The CDC says you can still celebrate Thanksgiving, but be prepared to take the turkey outside

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If you've ever wanted to kick your in-laws out of the house on Thanksgiving, the Centers for Disease Control and Prevention says it's not only acceptable to do so this year, but preferred. 

Well, not exactly.

But the CDC has updated its outlines for how to celebrate Thanksgiving safely. Of course, the safest way to eat hormone-filled birds and honor the small pox-fueled genocide of Native Americans with people you love but don't necessarily like is to not do it at all. What's the fun in that, though? After all, pie.




As a response to a surge in cases linked to intimate Thanksgiving celebrations in Canada last month (to which Prime Minister Justin Trudeau responded with "This sucks. It really, really, does."), as well as a record-breaking number of COVID-19 cases in the U.S., the CDC advises taking dinner outside — if weather permits. 

In addition to hand-washing, mask-wearing, social distancing from those not in the same household, and limiting shouting, the CDC says one of the safest ways to celebrate is outdoors, but warns against enclosed tents. However, if a tent is being used, they suggest leaving a wall or two down to increase airflow.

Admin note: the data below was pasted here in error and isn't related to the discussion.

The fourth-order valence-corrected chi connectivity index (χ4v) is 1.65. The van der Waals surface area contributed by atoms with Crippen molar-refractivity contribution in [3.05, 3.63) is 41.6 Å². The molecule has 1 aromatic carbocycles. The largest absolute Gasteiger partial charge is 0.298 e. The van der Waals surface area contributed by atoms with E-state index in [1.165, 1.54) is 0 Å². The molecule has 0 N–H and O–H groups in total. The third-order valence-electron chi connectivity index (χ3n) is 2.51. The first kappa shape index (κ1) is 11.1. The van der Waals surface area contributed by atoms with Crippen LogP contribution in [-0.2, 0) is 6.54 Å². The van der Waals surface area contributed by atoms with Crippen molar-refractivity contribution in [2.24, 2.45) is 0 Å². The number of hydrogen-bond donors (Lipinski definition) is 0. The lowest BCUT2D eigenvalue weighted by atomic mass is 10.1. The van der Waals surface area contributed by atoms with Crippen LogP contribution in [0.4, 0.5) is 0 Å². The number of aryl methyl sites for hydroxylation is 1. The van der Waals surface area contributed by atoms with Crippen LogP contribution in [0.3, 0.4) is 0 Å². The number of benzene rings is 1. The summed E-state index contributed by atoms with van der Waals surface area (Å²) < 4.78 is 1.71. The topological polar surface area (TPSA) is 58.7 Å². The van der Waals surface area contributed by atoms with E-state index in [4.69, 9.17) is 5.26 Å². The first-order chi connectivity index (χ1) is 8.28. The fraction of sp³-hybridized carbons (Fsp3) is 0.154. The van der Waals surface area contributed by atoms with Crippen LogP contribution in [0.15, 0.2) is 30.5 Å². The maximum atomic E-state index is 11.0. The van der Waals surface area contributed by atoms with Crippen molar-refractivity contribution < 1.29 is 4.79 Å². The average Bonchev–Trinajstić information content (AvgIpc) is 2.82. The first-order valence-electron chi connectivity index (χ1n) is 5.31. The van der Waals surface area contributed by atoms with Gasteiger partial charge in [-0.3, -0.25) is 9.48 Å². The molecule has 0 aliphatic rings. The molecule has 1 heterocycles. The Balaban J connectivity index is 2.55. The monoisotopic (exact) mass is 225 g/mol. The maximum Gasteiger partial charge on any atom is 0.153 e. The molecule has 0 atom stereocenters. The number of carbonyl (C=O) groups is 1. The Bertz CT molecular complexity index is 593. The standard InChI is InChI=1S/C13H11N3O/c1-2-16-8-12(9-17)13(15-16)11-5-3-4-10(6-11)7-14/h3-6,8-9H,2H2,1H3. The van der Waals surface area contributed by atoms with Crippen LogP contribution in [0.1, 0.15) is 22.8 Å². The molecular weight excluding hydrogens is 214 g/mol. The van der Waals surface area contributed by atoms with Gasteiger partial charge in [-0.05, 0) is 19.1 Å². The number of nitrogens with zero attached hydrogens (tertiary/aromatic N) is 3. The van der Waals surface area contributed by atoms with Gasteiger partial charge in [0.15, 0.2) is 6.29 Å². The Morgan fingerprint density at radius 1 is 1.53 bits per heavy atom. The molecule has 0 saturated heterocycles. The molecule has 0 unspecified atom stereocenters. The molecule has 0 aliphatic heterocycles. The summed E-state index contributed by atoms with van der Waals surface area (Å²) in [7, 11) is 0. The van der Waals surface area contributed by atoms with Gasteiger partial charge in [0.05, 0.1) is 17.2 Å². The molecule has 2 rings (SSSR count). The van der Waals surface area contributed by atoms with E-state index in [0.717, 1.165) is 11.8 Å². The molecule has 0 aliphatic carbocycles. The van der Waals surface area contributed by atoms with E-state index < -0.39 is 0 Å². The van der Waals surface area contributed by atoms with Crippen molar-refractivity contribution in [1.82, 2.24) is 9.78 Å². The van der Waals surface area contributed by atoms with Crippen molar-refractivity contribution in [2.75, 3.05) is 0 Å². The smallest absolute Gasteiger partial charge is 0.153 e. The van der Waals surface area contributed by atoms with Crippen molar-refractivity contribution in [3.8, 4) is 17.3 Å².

For indoor gatherings, the CDC recommends leaving windows open and/or selecting a host's home that has good ventilation. As for capacity, it depends on the space and whether people can maintain a six-foot distance at all times. 
People should also consider assigning one person to plate food so you don't have anti-masker and chronic cougher Tía Carmela breathing on the stuffing. Not the stuffing! Or, to keep things extra awkward, it's suggested that people bring their own food, dinnerware, and utensils to limit cross-contamination. If you're mixing and mingling several different households on Thanksgiving, hosts should also ask all parties to avoid outside contact for the 14 days leading up to the holiday. 

Perhaps the worst part of this whole COVID-19 Thanksgiving arrangement is the treatment of pets. The CDC recommends treating “pets as you would other human family members” by not letting pets interact with people from other households. This is tragic, as the only upside of visiting Grandma's condo is avoiding all human contact by obsessing over Snickers, her arthritic Basset Hound. And that sucks. It really, really sucks. 

For a full list of the CDC's tips and recommendations, visit CDC.gov.

This article first appeared in the Cleveland Scene, an affiliated publication.

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